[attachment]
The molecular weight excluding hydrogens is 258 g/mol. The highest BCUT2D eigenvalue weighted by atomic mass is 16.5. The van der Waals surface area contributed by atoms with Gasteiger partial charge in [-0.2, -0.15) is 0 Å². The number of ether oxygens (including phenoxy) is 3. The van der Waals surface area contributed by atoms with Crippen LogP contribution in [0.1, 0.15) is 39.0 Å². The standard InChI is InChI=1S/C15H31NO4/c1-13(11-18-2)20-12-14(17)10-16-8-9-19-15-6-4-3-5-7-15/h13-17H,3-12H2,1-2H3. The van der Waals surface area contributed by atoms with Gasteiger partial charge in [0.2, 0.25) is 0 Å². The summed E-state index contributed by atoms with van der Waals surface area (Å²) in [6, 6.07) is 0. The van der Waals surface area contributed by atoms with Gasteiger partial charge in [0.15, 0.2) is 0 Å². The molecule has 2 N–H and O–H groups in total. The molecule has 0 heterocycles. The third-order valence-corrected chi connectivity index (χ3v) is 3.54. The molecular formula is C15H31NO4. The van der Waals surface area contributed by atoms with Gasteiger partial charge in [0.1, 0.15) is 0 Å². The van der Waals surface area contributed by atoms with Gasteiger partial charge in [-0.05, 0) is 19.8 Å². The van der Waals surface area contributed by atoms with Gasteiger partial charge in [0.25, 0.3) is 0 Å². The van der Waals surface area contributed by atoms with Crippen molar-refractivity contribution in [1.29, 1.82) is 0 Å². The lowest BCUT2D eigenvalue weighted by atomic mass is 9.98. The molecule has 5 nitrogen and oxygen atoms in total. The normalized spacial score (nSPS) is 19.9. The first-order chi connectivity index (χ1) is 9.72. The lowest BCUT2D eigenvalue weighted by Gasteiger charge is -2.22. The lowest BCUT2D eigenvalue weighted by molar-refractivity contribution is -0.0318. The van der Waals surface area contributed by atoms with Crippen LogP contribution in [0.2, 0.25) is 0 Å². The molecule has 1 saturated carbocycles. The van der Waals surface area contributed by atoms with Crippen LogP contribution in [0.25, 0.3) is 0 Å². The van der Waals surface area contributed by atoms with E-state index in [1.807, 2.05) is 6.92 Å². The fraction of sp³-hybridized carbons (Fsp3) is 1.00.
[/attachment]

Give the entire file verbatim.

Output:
The molecular weight excluding hydrogens is 258 g/mol. The highest BCUT2D eigenvalue weighted by atomic mass is 16.5. The van der Waals surface area contributed by atoms with Gasteiger partial charge in [-0.2, -0.15) is 0 Å². The number of ether oxygens (including phenoxy) is 3. The van der Waals surface area contributed by atoms with Crippen LogP contribution in [0.1, 0.15) is 39.0 Å². The standard InChI is InChI=1S/C15H31NO4/c1-13(11-18-2)20-12-14(17)10-16-8-9-19-15-6-4-3-5-7-15/h13-17H,3-12H2,1-2H3. The van der Waals surface area contributed by atoms with Gasteiger partial charge in [0.2, 0.25) is 0 Å². The summed E-state index contributed by atoms with van der Waals surface area (Å²) in [6, 6.07) is 0. The van der Waals surface area contributed by atoms with Gasteiger partial charge in [0.15, 0.2) is 0 Å². The molecule has 2 N–H and O–H groups in total. The molecule has 0 heterocycles. The third-order valence-corrected chi connectivity index (χ3v) is 3.54. The molecular formula is C15H31NO4. The van der Waals surface area contributed by atoms with Gasteiger partial charge in [0.1, 0.15) is 0 Å². The van der Waals surface area contributed by atoms with Gasteiger partial charge in [-0.05, 0) is 19.8 Å². The van der Waals surface area contributed by atoms with Gasteiger partial charge in [0.25, 0.3) is 0 Å². The van der Waals surface area contributed by atoms with Crippen molar-refractivity contribution in [1.29, 1.82) is 0 Å². The lowest BCUT2D eigenvalue weighted by atomic mass is 9.98. The molecule has 5 nitrogen and oxygen atoms in total. The normalized spacial score (nSPS) is 19.9. The first-order chi connectivity index (χ1) is 9.72. The lowest BCUT2D eigenvalue weighted by Gasteiger charge is -2.22. The lowest BCUT2D eigenvalue weighted by molar-refractivity contribution is -0.0318. The van der Waals surface area contributed by atoms with Crippen LogP contribution in [0.2, 0.25) is 0 Å². The molecule has 1 saturated carbocycles. The van der Waals surface area contributed by atoms with Crippen LogP contribution in [0.25, 0.3) is 0 Å². The van der Waals surface area contributed by atoms with E-state index in [1.807, 2.05) is 6.92 Å². The fraction of sp³-hybridized carbons (Fsp3) is 1.00.